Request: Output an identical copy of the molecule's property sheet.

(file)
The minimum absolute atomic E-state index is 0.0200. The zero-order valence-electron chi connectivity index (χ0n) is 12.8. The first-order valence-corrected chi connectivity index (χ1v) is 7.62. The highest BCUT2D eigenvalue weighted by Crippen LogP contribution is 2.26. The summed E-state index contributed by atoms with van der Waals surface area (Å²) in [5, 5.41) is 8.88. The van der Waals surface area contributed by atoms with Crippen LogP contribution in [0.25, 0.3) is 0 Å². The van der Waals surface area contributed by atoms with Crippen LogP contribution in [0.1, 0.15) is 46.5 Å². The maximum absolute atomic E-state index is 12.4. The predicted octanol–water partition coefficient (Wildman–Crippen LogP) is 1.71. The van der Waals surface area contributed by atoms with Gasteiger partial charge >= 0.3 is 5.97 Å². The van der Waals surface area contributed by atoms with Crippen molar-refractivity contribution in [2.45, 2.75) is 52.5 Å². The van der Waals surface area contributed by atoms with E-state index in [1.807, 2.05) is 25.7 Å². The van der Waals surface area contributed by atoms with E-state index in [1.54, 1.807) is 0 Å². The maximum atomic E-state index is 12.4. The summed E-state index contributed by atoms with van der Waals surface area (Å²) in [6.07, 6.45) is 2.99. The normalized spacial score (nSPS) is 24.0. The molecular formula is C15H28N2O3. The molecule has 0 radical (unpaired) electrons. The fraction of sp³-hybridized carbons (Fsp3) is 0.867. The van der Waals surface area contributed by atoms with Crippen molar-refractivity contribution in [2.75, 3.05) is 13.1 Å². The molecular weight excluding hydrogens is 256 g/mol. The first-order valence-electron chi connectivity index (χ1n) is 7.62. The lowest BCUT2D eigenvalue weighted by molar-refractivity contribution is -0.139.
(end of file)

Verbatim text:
The minimum absolute atomic E-state index is 0.0200. The zero-order valence-electron chi connectivity index (χ0n) is 12.8. The first-order valence-corrected chi connectivity index (χ1v) is 7.62. The highest BCUT2D eigenvalue weighted by Crippen LogP contribution is 2.26. The summed E-state index contributed by atoms with van der Waals surface area (Å²) in [5, 5.41) is 8.88. The van der Waals surface area contributed by atoms with Crippen LogP contribution in [0.25, 0.3) is 0 Å². The van der Waals surface area contributed by atoms with Crippen LogP contribution in [0.1, 0.15) is 46.5 Å². The maximum absolute atomic E-state index is 12.4. The predicted octanol–water partition coefficient (Wildman–Crippen LogP) is 1.71. The van der Waals surface area contributed by atoms with Gasteiger partial charge >= 0.3 is 5.97 Å². The van der Waals surface area contributed by atoms with Crippen molar-refractivity contribution in [2.45, 2.75) is 52.5 Å². The van der Waals surface area contributed by atoms with E-state index in [1.807, 2.05) is 25.7 Å². The van der Waals surface area contributed by atoms with E-state index in [1.54, 1.807) is 0 Å². The maximum atomic E-state index is 12.4. The summed E-state index contributed by atoms with van der Waals surface area (Å²) in [6.07, 6.45) is 2.99. The normalized spacial score (nSPS) is 24.0. The molecular formula is C15H28N2O3. The molecule has 0 radical (unpaired) electrons. The fraction of sp³-hybridized carbons (Fsp3) is 0.867. The van der Waals surface area contributed by atoms with Crippen molar-refractivity contribution in [2.75, 3.05) is 13.1 Å². The molecular weight excluding hydrogens is 256 g/mol. The first-order valence-electron chi connectivity index (χ1n) is 7.62. The lowest BCUT2D eigenvalue weighted by molar-refractivity contribution is -0.139.